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Section: Arts And Culture

There are more than 200 results, only the first 200 are displayed here.

  • ARTS AND CULTURE

    Justice and Hope

    • Andrew Hamilton
    • 07 June 2024

    Raimond Gaita insists that there is something precious in each human being. He does not rest this conviction on a particular religious or philosophical grounding. It flows, rather, from a rich reading of human possibilities and questioning of the meaning of life.

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  • ARTS AND CULTURE

    Autumn's parting prayer

    • Warwick McFadyen
    • 06 June 2024

    The chill of winter is now upon us. It is said that landscape is a defining factor in how a people have developed and how their behaviour is formed and modified. So too it is for the season. So thank you, autumn.

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  • ARTS AND CULTURE

    Elegy for Peter Porter

    • John Kinsella
    • 05 June 2024

    An elegy doesn’t need to be written straight after a death... and maybe one’s own death catches up before the obituary we write is published. It might be something like re-arranging modernism into structurally sound lines, or discussing the context of metaphors in poems about London and friendship.

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  • ARTS AND CULTURE

    In praise of the human kind

    • Ken Haley
    • 31 May 2024

    Social psychologist Hugh Mackay has been people-watching for more than 60 years. At 86 he has published The Way We Are: Lessons from a lifetime of listening, a compendium of his choicest insights on Australian life quarter-way through the new century.

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  • ARTS AND CULTURE

    All sound and Furiosa

    • Eddie Hampson
    • 30 May 2024

    With Furiosa, George Miller returns to the Mad Max franchise that launched his almost five-decade-long career. Apocalyptic wastelands with their cacophony of blaring engines and vistas of desert panoramas are second nature to him by now. But fans of the film (myself included) must sadly admit that Furiosa is tanking at the box office, and is only the most recent in a string of female-led actioners that have flopped.  

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  • ARTS AND CULTURE

    The strange case of Australian noir

    • Gillian Bouras
    • 24 May 2024

    What's the appeal in Australian noir crime fiction? The genre has always been popular in Australia, and Australian writers of crime fiction have always had plenty of material to draw on. Led by authors like Garry Disher and Jane Harper, it has experienced something of a renaissance during the last decade.

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  • ARTS AND CULTURE

    Tangled up in Prussian Blue

    • Warwick McFadyen
    • 23 May 2024

    The reissuing of a record is not just news for the record, it’s also a reissuing of that part of the life of the listener who knew the original. Thus it is with Richard Clapton, his debut album Prussian Blue, and me.

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  • ARTS AND CULTURE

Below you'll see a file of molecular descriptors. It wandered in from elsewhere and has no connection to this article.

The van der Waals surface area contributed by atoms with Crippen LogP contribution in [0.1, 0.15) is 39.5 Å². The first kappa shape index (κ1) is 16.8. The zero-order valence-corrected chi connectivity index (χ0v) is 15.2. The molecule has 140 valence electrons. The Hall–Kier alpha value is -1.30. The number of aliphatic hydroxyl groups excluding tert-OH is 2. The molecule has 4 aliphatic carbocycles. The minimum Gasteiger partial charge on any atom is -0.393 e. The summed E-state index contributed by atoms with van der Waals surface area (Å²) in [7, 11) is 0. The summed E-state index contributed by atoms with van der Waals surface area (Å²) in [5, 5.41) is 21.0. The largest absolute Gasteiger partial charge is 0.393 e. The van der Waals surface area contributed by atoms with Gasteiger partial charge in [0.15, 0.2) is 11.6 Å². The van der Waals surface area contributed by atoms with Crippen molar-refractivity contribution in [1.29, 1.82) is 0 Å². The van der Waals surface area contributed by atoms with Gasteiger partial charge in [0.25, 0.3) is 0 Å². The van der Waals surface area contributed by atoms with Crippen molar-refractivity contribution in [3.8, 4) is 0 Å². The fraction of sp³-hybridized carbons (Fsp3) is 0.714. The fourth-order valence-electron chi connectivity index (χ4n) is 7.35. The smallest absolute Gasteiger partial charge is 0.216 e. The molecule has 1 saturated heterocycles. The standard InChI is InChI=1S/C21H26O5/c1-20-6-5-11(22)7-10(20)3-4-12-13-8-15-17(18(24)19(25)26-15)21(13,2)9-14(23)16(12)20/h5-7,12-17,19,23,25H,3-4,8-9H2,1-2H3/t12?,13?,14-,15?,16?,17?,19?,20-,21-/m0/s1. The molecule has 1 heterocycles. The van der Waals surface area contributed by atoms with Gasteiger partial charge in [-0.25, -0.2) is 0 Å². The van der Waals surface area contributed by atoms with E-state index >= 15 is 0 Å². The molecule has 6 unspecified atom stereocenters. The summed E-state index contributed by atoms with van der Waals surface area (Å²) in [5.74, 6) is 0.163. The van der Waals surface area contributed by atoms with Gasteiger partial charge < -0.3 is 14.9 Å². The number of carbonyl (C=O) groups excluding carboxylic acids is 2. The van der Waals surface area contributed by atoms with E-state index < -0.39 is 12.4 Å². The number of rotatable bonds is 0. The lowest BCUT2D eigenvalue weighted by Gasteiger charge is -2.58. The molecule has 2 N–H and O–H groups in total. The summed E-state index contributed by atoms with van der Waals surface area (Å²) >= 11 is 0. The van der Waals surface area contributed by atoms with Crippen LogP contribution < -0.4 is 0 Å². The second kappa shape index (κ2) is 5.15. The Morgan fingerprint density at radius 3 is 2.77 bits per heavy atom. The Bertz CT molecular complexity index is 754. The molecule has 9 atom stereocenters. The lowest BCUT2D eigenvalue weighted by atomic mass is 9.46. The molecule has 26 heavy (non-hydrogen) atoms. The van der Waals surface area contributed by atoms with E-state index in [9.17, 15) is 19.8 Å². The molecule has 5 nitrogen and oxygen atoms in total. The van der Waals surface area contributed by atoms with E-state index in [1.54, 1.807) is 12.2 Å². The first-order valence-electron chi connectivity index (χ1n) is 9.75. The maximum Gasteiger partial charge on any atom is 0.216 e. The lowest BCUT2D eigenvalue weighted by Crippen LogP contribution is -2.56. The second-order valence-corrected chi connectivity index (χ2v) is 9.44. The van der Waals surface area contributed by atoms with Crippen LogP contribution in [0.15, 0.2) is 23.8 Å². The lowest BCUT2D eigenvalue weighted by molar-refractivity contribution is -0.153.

Nursing our health carers

    • Michele Frankeni
    • 21 May 2024

    As someone who lately has been closer to witnessing the work of nurses and medical professionals than I’ve really wanted to be, I do not need persuading of their benefit to society. Perhaps every day should be ‘Hug a nurse day’. 

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  • ARTS AND CULTURE

    Please, not Bridgerton again

    • Juliette Hughes
    • 17 May 2024

    What can you say when faced by another season of Bridgerton – that posing, poncing, irony-defying travesty of all history, literature and human relationships? Bridgerton took the Barbara Cartland romance/mild erotica ethos and dumbed it down to fifty shades of fluorescent polyester.

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  • ARTS AND CULTURE

    Realities

    • Paul Williamson
    • 16 May 2024

    Could a storm burst / because butterfly wings beat / a thousand miles away / to tip dominos of change / so the future emerges / like in the Chaos theory we use / to estimate future weather?

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  • ARTS AND CULTURE

    What's the deal with Unfrosted?

    • David Halliday
    • 14 May 2024

    Jerry Seinfeld makes his directorial debut Unfrosted, a gleefully silly family comedy about the invention of the Pop-Tart. But the problem with this film is whether the sheer weight of comedic talent involved translates to actual laughs. Packed with countless cereal-based gags, it raises the question: Are disposable, pointless things worth anything?

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  • ARTS AND CULTURE

    Taller when prone: The contradictions of Les Murray

    • Paul Mitchell
    • 10 May 2024

    Les Murray once confessed it was his mission to 'irritate the hell out of the eloquent who would oppress my people,' by being a paradox that their categories can’t assimilate: the Subhuman Redneck who writes poems. And therein lies the ‘poem’ of Les Murray: complex, contradictory, sublime, and sometimes ready to whip his enemies with a scorpion’s tail.

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